Sunday, November 8, 2015

Can Embedded Journalism be Objective?

By: Erika Barth
We live in a world today where journalists are often forced to make choices about what they should and should not publish with little to no guidance. While there are some ethical guidelines to help make things a little easier to figure out, many of the choices journalists make are decisions that might affect the rest of their lives and careers. One particularly tough spot to be in as a journalist is embedded in the military. These journalists must be careful what they choose to publish due to the life or death nature of the location in which they are publishing about. Living and working with the soldiers they write about presents an interesting dynamic, one in which can easily blur the lines of ethical journalist practices. 

One of the biggest issues an embedded journalist faces is deciding when it is appropriate to publish a story that might harm the group of soldiers stationed with versus the need to keep the general public informed. The article “Recalling Life as anEmbedded Reporter,” is a great example of a personal account from a journalist that lived through such an experience. Through his account, he recalls several instances where his job conflicted with the friendships that he made with the group of soldiers he was stationed with. His story, like many other journalists presents the issue of whether to publish and hurt friends, or to not do his due diligence as a reporter for the job that was assigned.
This can be a very difficult place to be for a journalist. Many times journalists will start to admire and become friends with the group of soldiers they are stationed with which brings up the question of objectivity. Is it possible to be objective when the people you are reporting about might just save your life? Can we as the American public even expect objectivity from these journalists? Although answers remain somewhat of a mystery, especially on how to solve these problems; without the use of embedded journalism, we run the risk of letting ongoing wars become hushed.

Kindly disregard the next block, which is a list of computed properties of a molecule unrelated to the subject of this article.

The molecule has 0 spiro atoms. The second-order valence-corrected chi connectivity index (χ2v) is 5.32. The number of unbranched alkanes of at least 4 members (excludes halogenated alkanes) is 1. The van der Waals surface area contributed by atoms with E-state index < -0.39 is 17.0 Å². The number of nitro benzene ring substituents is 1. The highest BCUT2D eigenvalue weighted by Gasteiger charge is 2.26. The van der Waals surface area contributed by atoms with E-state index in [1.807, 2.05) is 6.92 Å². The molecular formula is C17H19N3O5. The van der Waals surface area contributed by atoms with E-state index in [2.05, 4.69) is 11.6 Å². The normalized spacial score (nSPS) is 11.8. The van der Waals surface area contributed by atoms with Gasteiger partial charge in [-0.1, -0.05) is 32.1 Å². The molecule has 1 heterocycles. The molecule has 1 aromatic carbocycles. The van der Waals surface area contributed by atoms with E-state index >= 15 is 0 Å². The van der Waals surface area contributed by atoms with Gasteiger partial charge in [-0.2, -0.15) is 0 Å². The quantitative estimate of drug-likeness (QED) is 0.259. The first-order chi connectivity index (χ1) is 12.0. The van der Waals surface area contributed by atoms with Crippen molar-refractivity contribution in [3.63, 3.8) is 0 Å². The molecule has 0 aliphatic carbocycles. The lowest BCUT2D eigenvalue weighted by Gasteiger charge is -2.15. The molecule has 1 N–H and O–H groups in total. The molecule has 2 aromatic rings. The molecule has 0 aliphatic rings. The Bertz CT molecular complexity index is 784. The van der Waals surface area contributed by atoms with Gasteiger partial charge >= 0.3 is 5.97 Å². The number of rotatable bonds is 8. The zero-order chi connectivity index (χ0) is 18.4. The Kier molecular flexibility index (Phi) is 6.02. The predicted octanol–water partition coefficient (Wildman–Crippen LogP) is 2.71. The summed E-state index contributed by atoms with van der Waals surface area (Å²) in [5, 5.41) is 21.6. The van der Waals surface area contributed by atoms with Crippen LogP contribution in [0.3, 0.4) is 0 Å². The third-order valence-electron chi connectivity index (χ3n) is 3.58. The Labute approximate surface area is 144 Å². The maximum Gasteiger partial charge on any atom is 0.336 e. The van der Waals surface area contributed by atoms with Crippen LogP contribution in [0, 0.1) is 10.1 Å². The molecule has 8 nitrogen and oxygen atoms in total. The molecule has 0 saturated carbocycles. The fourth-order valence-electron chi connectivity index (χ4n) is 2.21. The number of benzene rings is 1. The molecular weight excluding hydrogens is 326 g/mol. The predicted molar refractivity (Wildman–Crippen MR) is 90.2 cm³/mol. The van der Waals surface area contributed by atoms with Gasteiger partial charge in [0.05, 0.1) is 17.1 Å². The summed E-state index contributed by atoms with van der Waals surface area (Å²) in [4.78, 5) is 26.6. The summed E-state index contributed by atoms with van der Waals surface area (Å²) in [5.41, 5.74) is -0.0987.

So many of our war veteran’s stories have gone largely untold due to journalists not taking the next step in post war follow-ups. While embedded journalism is important and necessary for current wars, we need to be doing better jobs as journalists to uncover the real stories behind some of the older war veterans. Much of what is taught in school to kids is largely based on the wins and loses of the war, while the stories of actual veterans goes untold. Being the future of the journalism community, its our job to start earlier with interviewing these veterans so that more stories can be told from people who were actually there to share their experiences.
As someone who is strongly in favor of the U.S. military, I’m proud to say that projects like “Exit Wounds” are making these soldiers experiences more of a reality. It will be interesting whether the journalism community will also jump on this initiative to make more stories known in the future.  


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